CFL parity makes for fab finish

PAUL FRIESEN -- Winnipeg Sun

, Last Updated: 12:12 PM ET

If only the B.C. Lions and Hamilton Tiger-Cats would have cooperated, we'd be in the middle of a CFL season that would be a model for parity.

I mean, if you just forget about first place in the West, which belongs to the 8-0 Lions as long as they keep one of their two great quarterbacks healthy, the playoff races couldn't be better.

Montreal has finally come down to the rest of the pack in the East, but nobody's been good enough to take their place as the front-runner.

With just one win separating the Alouettes, Toronto and Ottawa, all three could still finish as high as first -- or out of the playoffs altogether.

CROSSOVER POSSIBILITY

That's because of the crossover possibility: the Blue Bombers and Saskatchewan aren't just two points out of the third and final playoff spot in the West, they're also two points behind third in the East.

Only the 0-8 Tabbies spoil the landscape, and who could have predicted the hard times that have hit Hamilton's Greg Marshall, the reigning CFL coach of the year?

Some other thoughts, dots and what-nots as we reach the mid-point of the football season ...

HEAD CASE? Memo to the Argonauts: I hope Sean Millington is more effective coming out of retirement as a player than he was as a TV commentator. That Millington, at 37, is making a comeback after nearly three years out of the game only reinforces the notion he took a few too many shots to the head during his brilliant career -- a notion that crossed your mind as you listened to him on CBC broadcasts ... A former Bomber, Millington's peak as a player came in B.C., when he teamed with Cory Philpot to form the Thunder and Lightning backfield. What do we call him and John Avery in Toronto -- Old and Creaky? ... Why is anyone surprised at the shaky camera work and bad sound quality from Saturday's Edmonton-Toronto broadcast? If CBC management types can screw up the corporation so badly, what makes us think they can point a camera?

ALL TALK, ANY ACTION? The NHL can blather on all it wants about rule changes like allowing two-line passes and reducing the size of goaltender equipment.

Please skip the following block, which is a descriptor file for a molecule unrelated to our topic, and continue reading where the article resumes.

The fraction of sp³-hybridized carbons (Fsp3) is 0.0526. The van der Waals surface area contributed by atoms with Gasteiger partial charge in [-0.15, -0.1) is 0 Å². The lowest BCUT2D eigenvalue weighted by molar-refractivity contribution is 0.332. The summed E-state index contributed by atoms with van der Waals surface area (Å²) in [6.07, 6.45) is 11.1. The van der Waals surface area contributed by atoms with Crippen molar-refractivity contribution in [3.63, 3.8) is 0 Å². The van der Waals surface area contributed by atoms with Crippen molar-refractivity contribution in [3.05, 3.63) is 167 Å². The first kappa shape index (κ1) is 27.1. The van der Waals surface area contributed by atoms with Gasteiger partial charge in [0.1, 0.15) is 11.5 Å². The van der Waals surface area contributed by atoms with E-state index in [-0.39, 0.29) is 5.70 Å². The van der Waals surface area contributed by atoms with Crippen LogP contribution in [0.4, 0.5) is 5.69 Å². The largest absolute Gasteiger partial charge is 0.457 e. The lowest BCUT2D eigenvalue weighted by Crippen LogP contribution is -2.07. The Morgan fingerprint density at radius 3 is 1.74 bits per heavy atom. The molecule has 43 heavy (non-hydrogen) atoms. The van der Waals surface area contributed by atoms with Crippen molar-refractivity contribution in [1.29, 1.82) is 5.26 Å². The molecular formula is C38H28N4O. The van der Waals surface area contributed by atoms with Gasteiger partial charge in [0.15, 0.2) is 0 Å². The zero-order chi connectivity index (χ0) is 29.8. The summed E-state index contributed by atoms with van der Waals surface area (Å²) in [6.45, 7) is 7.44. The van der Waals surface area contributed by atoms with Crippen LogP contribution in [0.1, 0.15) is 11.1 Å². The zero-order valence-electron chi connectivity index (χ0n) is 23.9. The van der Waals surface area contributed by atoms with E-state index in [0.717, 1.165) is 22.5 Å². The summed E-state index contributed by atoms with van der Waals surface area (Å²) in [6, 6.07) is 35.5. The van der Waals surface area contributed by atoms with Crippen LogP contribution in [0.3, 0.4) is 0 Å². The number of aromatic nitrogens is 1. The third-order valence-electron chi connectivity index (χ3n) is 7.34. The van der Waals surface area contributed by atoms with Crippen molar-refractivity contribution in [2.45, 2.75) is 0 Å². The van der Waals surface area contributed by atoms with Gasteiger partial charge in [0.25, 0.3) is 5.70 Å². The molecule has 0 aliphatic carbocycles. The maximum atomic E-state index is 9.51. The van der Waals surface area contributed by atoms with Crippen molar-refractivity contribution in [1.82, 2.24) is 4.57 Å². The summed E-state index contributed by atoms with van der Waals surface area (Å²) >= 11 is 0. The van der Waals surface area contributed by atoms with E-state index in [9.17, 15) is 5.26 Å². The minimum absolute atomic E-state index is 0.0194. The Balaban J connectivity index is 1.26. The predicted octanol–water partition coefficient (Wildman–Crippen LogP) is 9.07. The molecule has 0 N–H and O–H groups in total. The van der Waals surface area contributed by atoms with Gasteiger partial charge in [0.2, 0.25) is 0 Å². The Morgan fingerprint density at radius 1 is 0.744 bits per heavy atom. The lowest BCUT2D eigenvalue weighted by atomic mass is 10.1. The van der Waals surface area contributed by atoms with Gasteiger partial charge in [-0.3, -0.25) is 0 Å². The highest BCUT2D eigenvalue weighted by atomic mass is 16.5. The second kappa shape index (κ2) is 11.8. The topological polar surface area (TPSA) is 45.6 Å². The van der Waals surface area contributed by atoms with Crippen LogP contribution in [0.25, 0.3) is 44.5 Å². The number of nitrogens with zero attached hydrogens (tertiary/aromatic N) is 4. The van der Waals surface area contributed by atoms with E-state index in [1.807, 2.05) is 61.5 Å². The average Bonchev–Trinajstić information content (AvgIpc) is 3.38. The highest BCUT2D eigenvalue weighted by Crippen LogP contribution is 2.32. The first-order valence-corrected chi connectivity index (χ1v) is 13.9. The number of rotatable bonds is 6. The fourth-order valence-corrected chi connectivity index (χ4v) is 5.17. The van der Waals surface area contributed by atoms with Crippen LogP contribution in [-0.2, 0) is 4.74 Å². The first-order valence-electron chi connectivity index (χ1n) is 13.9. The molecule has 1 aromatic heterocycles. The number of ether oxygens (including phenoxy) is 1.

But if it doesn't hold true to the promise to crack down on obstruction, it won't have accomplished anything, hockey-wise, during the lockout.

A couple of former pros, in town for a charity golf tournament yesterday, have similar feelings.

"I think they're on the right path," Kirk Muller, a six-time all-star who retired three years ago, said. "The nice thing is they're experimenting, and are aware of it. Who knows? The biggest thing is if they can eliminate that hooking and holding. That will be such a huge impact on the hockey. To me, that's the big one."

Former Winnipeg Jet and Hockey Hall of Famer Dale Hawerchuk agreed.

As much as Hawerchuk would have thrived accepting long-bomb, two-line passes through centre, he put up big numbers anyway during his 16-year career.

"Back then the big thing was they really called everything," Hawerchuk said. "You couldn't hook, you couldn't hold up. The interference was always called. The bigger defenceman back then had to learn how to skate, because he couldn't get away with hooking and holding. But it slowly crept in and became a problem."

Hawerchuk and Muller took part in former Winnipegger Rod Black's ninth annual "Keep Them in School" fundraiser at Elmhurst yesterday, and helped raise another $25,000 or so for student bursaries and scholarships for kids in the River East Transcona School Division.

Muller will have to get used to the new red-line rules -- he's the new head coach of the Queen's University hockey program, and the CIS has been allowing two-line passes for years.


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